Eric Cline— 2005 Excellence in Undergraduate Teaching Award

Award Citation:

The Archaeological Institute of America is pleased to name Eric H. Cline as the recipient of the 2005 Excellence in Undergraduate Teaching Award. Dr. Cline teaches at The George Washington University in Washington, DC, where he is an Associate Professor of Classics and Anthropology and also serves as Chair of the Department of Classical and Semitic Languages and Literatures.

Eric Cline received his A.B. (cum laude) from Dartmouth College in Classical Archaeology and Anthropology. He completed his M.A. at Yale in the Department of Near Eastern Languages and Literature, and his Ph.D. in Ancient History at the University of Pennsylvania. In the course of his education, Dr. Cline was exposed to some of the most dynamic and thought-provoking teachers in contemporary archaeology, including Jeremy Rutter, Sarah Morris, Frank Hole, and J.D. Muhly — proof positive of the impact that great teaching can have on students.

Before beginning his current position at The George Washington University, Eric held a series of visiting appointments, including positions at California State-Fresno, Miami University of Ohio, Xavier, Stanford, and the University of Cincinnati. In all of these positions, he compiled an outstanding and enviable record of teaching excellence. A colleague at Stanford University flatly states that Eric is the best undergraduate teacher he knows, one able to inspire even non-majors in required general education courses. A colleague at George Washington notes that his teaching evaluations range “from the positive to the rapturous; there were no negative evaluations at all.” Yet another praises his ability to integrate method, theory, and presentation of specific sites in a seamless and entirely lucid manner. His respect for his students and passion for their successful learning shines through in their observations. Many of them note the sheer amount of time he dedicates to advising and the care with which he counsels his advisees. Perhaps most revealing in this regard is a comment made by a student: “I feel that he made my success a priority and did everything possible to ensure that I achieve my goals…I hope that I may one day make the same positive impact on my students that Dr. Cline has made on me.”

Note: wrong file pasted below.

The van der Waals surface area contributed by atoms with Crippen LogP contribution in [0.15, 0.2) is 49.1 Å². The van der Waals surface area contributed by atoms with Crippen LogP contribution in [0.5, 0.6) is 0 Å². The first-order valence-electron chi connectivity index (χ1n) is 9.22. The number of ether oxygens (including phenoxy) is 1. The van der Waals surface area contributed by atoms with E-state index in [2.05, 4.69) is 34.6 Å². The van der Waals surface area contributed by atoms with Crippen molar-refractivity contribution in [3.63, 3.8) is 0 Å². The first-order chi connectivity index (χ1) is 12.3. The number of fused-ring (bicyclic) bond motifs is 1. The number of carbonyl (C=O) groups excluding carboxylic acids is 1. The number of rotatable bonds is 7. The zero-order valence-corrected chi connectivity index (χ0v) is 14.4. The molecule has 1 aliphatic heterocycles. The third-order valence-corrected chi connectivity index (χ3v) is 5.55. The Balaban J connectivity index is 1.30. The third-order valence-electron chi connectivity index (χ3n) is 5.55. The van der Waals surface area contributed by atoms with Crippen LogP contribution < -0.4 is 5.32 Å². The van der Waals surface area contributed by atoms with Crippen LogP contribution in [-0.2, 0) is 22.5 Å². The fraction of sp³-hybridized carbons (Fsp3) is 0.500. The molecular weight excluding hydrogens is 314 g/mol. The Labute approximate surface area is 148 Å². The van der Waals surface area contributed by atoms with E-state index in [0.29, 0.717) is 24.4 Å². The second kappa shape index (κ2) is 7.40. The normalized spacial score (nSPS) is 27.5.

Despite a heavy teaching and advising schedule, Eric is a highly prolific scholar. He has authored or edited four books, as well as dozens of articles and reviews. He has delivered numerous papers at professional conferences and scores of public lectures to a wide variety of audiences. The breadth of his scholarship is wide, ranging from trade in the Aegean Bronze Age to ancient earthquakes to the stratigraphy of Megiddo. His ability to make complex subjects accessible to students and the general public is outstanding: his most recent book, The Battles of Armageddon: Megiddo and the Jezreel Valley from the Bronze Age to the Nuclear Age, received the Biblical Archaeology Society’s “Best Popular Book on Archaeology” Award and was a main selection of the Natural Science Book Club. His classes are enriched by his extensive field experience in excavation and survey at sites such as Megiddo, Pylos, Palaikastro, Nea Paphos, the Athenian Agora, and Tel Anafa.

Professor Eric Cline is a model of an outstanding undergraduate teacher. The Archaeological Institute of America is delighted to recognize Eric Cline as the 2005 recipient of the Excellence in Undergraduate Teaching Award.

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